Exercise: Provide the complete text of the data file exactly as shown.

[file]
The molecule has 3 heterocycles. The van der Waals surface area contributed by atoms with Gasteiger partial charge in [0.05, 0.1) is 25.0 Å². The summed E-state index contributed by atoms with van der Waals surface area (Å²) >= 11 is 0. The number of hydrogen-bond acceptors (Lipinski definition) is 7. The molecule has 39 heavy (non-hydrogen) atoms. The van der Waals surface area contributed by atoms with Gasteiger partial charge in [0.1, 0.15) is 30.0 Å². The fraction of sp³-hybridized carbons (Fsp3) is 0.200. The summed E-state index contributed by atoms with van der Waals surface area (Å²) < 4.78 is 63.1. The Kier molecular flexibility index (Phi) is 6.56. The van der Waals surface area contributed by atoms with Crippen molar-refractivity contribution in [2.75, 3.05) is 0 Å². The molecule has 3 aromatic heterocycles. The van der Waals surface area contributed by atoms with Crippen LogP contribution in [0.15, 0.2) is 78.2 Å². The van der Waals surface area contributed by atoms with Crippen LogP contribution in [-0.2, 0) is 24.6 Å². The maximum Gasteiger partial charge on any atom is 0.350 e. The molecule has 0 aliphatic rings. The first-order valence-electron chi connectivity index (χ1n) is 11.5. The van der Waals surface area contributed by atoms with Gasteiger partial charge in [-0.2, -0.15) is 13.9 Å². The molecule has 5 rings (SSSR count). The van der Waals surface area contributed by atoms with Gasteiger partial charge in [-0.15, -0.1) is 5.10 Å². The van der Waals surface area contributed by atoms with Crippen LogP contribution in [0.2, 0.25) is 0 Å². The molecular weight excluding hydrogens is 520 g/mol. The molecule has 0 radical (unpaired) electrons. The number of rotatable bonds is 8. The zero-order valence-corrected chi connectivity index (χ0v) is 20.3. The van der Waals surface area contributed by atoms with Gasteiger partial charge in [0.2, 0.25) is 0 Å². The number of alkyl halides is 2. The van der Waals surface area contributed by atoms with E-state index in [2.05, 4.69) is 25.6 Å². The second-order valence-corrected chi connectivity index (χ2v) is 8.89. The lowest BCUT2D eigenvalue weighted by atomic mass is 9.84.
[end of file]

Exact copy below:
The molecule has 3 heterocycles. The van der Waals surface area contributed by atoms with Gasteiger partial charge in [0.05, 0.1) is 25.0 Å². The summed E-state index contributed by atoms with van der Waals surface area (Å²) >= 11 is 0. The number of hydrogen-bond acceptors (Lipinski definition) is 7. The molecule has 39 heavy (non-hydrogen) atoms. The van der Waals surface area contributed by atoms with Gasteiger partial charge in [0.1, 0.15) is 30.0 Å². The fraction of sp³-hybridized carbons (Fsp3) is 0.200. The summed E-state index contributed by atoms with van der Waals surface area (Å²) < 4.78 is 63.1. The Kier molecular flexibility index (Phi) is 6.56. The van der Waals surface area contributed by atoms with Crippen molar-refractivity contribution in [2.75, 3.05) is 0 Å². The molecule has 3 aromatic heterocycles. The van der Waals surface area contributed by atoms with Crippen LogP contribution in [0.15, 0.2) is 78.2 Å². The van der Waals surface area contributed by atoms with Crippen LogP contribution in [-0.2, 0) is 24.6 Å². The maximum Gasteiger partial charge on any atom is 0.350 e. The molecule has 0 aliphatic rings. The first-order valence-electron chi connectivity index (χ1n) is 11.5. The van der Waals surface area contributed by atoms with Gasteiger partial charge in [-0.2, -0.15) is 13.9 Å². The molecule has 5 rings (SSSR count). The van der Waals surface area contributed by atoms with Gasteiger partial charge in [-0.15, -0.1) is 5.10 Å². The van der Waals surface area contributed by atoms with Crippen LogP contribution in [0.2, 0.25) is 0 Å². The molecular weight excluding hydrogens is 520 g/mol. The molecule has 0 radical (unpaired) electrons. The number of rotatable bonds is 8. The zero-order valence-corrected chi connectivity index (χ0v) is 20.3. The van der Waals surface area contributed by atoms with Gasteiger partial charge in [0.2, 0.25) is 0 Å². The number of alkyl halides is 2. The van der Waals surface area contributed by atoms with E-state index in [2.05, 4.69) is 25.6 Å². The second-order valence-corrected chi connectivity index (χ2v) is 8.89. The lowest BCUT2D eigenvalue weighted by atomic mass is 9.84.